Snakes in New Jersey Win Important Victory
Corn snakes are common in much of the United States -- but not in New Jersey, where they have been on the state's endangered species list since 1979. Last week, the presence of corn snakes and northern pine snakes was enough to shut down a 110-home development in what is already the most densely populated state in the nation.
Why is this a particular victory if the snake is common in other parts of the country? Because this past March, the Bush Administration reinterpreted the Endangered Species Act to say that if a species is rare in one area, but populous in another, it does not deserve protection anywhere.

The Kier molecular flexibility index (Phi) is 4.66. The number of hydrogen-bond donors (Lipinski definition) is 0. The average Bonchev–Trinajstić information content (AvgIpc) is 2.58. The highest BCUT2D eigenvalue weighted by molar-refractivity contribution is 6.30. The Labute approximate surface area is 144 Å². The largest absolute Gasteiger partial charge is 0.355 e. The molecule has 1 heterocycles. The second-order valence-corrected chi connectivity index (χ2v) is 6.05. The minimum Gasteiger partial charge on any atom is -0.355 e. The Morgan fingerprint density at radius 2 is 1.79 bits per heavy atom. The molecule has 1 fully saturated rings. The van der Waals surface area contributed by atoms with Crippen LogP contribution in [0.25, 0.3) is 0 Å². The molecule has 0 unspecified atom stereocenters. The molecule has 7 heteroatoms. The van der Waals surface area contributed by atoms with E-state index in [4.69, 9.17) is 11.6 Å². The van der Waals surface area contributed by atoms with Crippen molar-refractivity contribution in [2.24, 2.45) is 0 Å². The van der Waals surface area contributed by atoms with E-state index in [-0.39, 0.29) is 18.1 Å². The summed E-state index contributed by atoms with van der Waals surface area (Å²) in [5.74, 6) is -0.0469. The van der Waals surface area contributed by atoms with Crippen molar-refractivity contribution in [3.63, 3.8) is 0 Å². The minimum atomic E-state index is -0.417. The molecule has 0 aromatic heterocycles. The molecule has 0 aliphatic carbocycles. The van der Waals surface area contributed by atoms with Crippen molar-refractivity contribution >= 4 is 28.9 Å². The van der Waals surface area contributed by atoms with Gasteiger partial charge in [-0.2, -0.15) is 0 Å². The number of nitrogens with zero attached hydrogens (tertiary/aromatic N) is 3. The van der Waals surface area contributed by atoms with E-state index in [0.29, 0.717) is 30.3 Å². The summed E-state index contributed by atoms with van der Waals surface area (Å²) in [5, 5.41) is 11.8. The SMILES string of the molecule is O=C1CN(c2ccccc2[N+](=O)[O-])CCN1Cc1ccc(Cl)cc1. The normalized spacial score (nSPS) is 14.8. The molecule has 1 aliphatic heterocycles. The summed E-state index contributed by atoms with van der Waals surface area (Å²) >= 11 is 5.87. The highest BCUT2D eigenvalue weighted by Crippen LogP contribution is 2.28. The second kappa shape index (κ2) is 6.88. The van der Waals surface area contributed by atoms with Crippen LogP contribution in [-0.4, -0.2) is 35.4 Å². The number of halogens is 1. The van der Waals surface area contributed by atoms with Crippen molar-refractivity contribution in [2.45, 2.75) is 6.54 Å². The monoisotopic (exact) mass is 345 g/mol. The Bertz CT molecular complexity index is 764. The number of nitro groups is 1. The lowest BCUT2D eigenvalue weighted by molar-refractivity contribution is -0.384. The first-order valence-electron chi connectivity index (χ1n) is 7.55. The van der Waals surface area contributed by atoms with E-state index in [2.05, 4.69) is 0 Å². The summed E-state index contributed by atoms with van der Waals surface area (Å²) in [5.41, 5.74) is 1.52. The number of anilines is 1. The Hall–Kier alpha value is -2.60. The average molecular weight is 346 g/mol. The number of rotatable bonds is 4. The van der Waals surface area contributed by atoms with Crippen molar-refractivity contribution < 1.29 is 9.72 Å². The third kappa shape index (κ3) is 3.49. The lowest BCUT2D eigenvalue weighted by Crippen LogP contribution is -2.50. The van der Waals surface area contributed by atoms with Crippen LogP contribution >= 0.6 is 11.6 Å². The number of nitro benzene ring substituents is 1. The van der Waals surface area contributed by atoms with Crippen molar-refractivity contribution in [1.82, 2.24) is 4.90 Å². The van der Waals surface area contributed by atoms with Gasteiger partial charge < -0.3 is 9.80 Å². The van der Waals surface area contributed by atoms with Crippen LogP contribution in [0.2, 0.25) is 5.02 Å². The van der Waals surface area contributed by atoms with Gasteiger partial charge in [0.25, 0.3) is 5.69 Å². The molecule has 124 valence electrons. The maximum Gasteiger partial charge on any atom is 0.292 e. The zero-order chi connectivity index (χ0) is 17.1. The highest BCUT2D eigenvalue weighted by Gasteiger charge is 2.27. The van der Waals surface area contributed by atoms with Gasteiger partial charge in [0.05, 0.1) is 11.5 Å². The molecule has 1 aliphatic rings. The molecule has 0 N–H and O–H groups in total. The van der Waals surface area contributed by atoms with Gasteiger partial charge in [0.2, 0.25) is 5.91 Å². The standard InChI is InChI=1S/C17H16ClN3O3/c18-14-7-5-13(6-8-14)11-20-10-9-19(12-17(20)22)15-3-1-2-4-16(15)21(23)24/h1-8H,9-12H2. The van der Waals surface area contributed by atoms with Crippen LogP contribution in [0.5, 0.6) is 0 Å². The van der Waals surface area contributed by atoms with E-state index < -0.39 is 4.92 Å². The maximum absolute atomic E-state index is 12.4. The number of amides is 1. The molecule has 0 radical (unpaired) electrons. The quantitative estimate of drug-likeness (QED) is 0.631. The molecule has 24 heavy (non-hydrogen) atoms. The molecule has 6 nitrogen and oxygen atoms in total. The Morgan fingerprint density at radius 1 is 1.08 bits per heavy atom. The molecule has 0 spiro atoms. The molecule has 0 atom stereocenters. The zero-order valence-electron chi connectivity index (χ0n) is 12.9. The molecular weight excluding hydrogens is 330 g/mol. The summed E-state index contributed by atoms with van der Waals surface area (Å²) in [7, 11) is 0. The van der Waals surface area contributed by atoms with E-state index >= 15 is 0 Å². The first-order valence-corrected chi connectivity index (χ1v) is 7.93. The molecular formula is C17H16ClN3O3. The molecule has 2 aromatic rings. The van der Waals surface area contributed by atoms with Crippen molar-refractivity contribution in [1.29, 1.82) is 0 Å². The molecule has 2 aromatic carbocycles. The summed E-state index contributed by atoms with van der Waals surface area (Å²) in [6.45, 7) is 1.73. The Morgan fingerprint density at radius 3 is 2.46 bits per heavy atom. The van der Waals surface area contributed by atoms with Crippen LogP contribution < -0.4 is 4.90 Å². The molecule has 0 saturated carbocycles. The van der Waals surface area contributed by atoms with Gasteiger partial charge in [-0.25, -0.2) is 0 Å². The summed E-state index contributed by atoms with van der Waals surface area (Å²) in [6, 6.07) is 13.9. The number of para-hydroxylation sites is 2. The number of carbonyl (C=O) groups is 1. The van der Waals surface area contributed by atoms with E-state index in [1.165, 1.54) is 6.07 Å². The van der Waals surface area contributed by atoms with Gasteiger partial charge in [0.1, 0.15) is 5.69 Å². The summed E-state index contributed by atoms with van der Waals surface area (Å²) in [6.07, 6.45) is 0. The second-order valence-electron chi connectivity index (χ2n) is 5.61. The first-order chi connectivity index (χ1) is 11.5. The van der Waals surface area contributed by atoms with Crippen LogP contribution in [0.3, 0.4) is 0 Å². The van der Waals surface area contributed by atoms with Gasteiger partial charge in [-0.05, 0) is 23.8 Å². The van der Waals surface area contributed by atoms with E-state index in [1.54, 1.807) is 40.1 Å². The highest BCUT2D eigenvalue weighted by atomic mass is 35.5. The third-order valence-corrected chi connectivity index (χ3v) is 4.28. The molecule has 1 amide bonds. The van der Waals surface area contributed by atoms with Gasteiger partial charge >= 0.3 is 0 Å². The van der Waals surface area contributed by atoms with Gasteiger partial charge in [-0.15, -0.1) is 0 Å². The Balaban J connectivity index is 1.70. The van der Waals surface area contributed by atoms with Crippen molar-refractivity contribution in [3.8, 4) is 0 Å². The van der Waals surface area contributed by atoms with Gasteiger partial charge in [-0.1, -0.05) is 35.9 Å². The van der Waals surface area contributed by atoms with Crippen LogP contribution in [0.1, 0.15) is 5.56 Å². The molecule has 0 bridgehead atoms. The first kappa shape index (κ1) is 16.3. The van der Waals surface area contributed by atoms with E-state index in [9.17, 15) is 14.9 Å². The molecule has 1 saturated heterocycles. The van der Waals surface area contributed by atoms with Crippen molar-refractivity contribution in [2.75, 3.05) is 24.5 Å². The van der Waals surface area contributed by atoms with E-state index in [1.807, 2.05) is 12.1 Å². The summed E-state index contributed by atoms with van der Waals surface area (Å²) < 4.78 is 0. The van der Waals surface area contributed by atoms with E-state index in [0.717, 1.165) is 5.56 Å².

This "reinterpretation" puts many species -- and entire ecosystems -- at great risk. If the corn snake does not deserve protection in New Jersey, the state runs a risk of losing an important part of the ecosystem, in this case a predator that controls rodent population.
Sure, this ruling only relates to New Jersey, and only to this one specific development, but it's a step (or slither) in the right direction.
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